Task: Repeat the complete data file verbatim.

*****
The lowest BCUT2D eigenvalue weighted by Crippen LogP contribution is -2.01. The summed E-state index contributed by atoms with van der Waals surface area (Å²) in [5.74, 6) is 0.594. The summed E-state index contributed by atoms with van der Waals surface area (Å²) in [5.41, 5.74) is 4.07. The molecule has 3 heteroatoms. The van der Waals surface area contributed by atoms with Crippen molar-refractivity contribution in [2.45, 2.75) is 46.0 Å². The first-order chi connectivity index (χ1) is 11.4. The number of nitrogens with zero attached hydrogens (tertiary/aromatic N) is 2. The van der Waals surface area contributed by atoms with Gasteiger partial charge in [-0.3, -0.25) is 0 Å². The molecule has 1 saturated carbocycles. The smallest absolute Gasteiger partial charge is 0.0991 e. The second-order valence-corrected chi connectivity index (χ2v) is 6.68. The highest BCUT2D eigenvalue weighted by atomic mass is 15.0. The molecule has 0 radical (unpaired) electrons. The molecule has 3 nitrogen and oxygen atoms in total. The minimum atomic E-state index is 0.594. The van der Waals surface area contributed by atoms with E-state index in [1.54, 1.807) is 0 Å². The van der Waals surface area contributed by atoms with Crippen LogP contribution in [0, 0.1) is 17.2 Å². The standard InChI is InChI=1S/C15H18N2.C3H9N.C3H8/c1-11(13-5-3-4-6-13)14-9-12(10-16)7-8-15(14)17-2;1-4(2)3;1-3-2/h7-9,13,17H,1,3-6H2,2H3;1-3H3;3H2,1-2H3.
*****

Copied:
The lowest BCUT2D eigenvalue weighted by Crippen LogP contribution is -2.01. The summed E-state index contributed by atoms with van der Waals surface area (Å²) in [5.74, 6) is 0.594. The summed E-state index contributed by atoms with van der Waals surface area (Å²) in [5.41, 5.74) is 4.07. The molecule has 3 heteroatoms. The van der Waals surface area contributed by atoms with Crippen molar-refractivity contribution in [2.45, 2.75) is 46.0 Å². The first-order chi connectivity index (χ1) is 11.4. The number of nitrogens with zero attached hydrogens (tertiary/aromatic N) is 2. The van der Waals surface area contributed by atoms with Gasteiger partial charge in [-0.3, -0.25) is 0 Å². The molecule has 1 saturated carbocycles. The smallest absolute Gasteiger partial charge is 0.0991 e. The second-order valence-corrected chi connectivity index (χ2v) is 6.68. The highest BCUT2D eigenvalue weighted by atomic mass is 15.0. The molecule has 0 radical (unpaired) electrons. The molecule has 3 nitrogen and oxygen atoms in total. The minimum atomic E-state index is 0.594. The van der Waals surface area contributed by atoms with E-state index in [1.54, 1.807) is 0 Å². The van der Waals surface area contributed by atoms with Crippen LogP contribution in [0, 0.1) is 17.2 Å². The standard InChI is InChI=1S/C15H18N2.C3H9N.C3H8/c1-11(13-5-3-4-6-13)14-9-12(10-16)7-8-15(14)17-2;1-4(2)3;1-3-2/h7-9,13,17H,1,3-6H2,2H3;1-3H3;3H2,1-2H3.